In 1653, after the forcible dissolution of the Rump Parliament, the Army Council adopted the Instrument of Government which made Oliver Cromwell Lord Protector of a united "Commonwealth of England, Scotland and Ireland", inaugurating the period now usually known as the Protectorate. After Cromwell's death, and following a brief period of rule under his son, Richard Cromwell, the Protectorate Parliament was dissolved in 1659 and the Rump Parliament recalled, the start of a process that led to the restoration of the monarchy in 1660. The term Commonwealth is sometimes used for the whole of 1649 to 1660 – a period referred to by monarchists as the Interregnum – although for other historians, the use of the term is limited to the years prior to Cromwell's formal assumption of power in 1653.

Franco-Spanish War (1635–1659)

The Franco-Spanish War (1635–1659) was a military conflict that was the result of French involvement in the Thirty Years' War. After the German allies of Sweden were forced to seek terms with the Holy Roman Empire, the French first minister, Cardinal Richelieu, declared war on Spain because French territory was surrounded by Habsburg territories. The conflict was a continuation of the aims of the War of the Mantuan Succession (1628–31) in which France invaded northern Italy to take possession of territory claimed by the Spanish Habsburgs. The Franco-Spanish War ended inconclusively in 1659 with the Treaty of the Pyrenees.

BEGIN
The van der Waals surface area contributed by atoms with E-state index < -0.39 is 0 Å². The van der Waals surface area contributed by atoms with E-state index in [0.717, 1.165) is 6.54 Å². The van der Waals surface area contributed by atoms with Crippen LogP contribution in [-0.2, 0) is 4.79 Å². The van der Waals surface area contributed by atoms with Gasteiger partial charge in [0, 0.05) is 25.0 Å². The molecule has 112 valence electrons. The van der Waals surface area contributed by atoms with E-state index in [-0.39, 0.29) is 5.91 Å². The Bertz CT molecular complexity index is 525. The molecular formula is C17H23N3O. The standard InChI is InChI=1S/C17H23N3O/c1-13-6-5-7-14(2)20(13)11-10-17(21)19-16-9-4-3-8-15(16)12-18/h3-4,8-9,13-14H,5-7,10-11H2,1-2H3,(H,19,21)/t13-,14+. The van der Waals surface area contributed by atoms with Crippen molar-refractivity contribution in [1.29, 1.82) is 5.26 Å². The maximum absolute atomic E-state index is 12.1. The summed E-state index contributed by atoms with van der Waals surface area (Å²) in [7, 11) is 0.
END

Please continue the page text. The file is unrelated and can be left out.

Henry Purcell

Henry Purcell ( or ; c. 10 September 1659 – 21 November 1695) was an English composer. Although incorporating Italian and French stylistic elements into his compositions, Purcell's legacy was a uniquely English form of Baroque music. He is generally considered to be one of the greatest English composers; no later native-born English composer approached his fame until Edward Elgar, Ralph Vaughan Williams, William Walton and Benjamin Britten in the 20th century.

Jamestown, Saint Helena

Jamestown is the capital of the British Overseas Territory of Saint Helena, Ascension and Tristan da Cunha, located on the island of Saint Helena in the South Atlantic Ocean. It is also the historic main settlement of the island and is on its north-western coast. It is the island's only port and the centre of the island's road and communications network. It was founded when colonists from the English East India Company settled on the island in 1659 and was briefly occupied by the Dutch East India Company in 1673 before being recaptured. Many of the buildings built by the East India Company in the 1700s survive and give the town its distinctive Georgian flavour.

The town briefly hosted Napoleon in 1815 during his exile on St. Helena and later served as a base for the Royal Navy's efforts to suppress the slave trade. It had no role during the First World War and only played a minor role during the Second World War.

Lawrence Washington (1659–1698)

Lawrence Washington (1659 – February 1698), a colonial-era American who is principally remembered as the paternal grandfather of George Washington. He was the owner of a substantial Virginia plantation that he inherited from his father, John Washington, as the firstborn son under the law of primogeniture.

Washington was sent to England to finish his education. In addition to being a landowner and planter, he was a lawyer, soldier, and a politician in colonial Virginia.

Ralph Brownrigg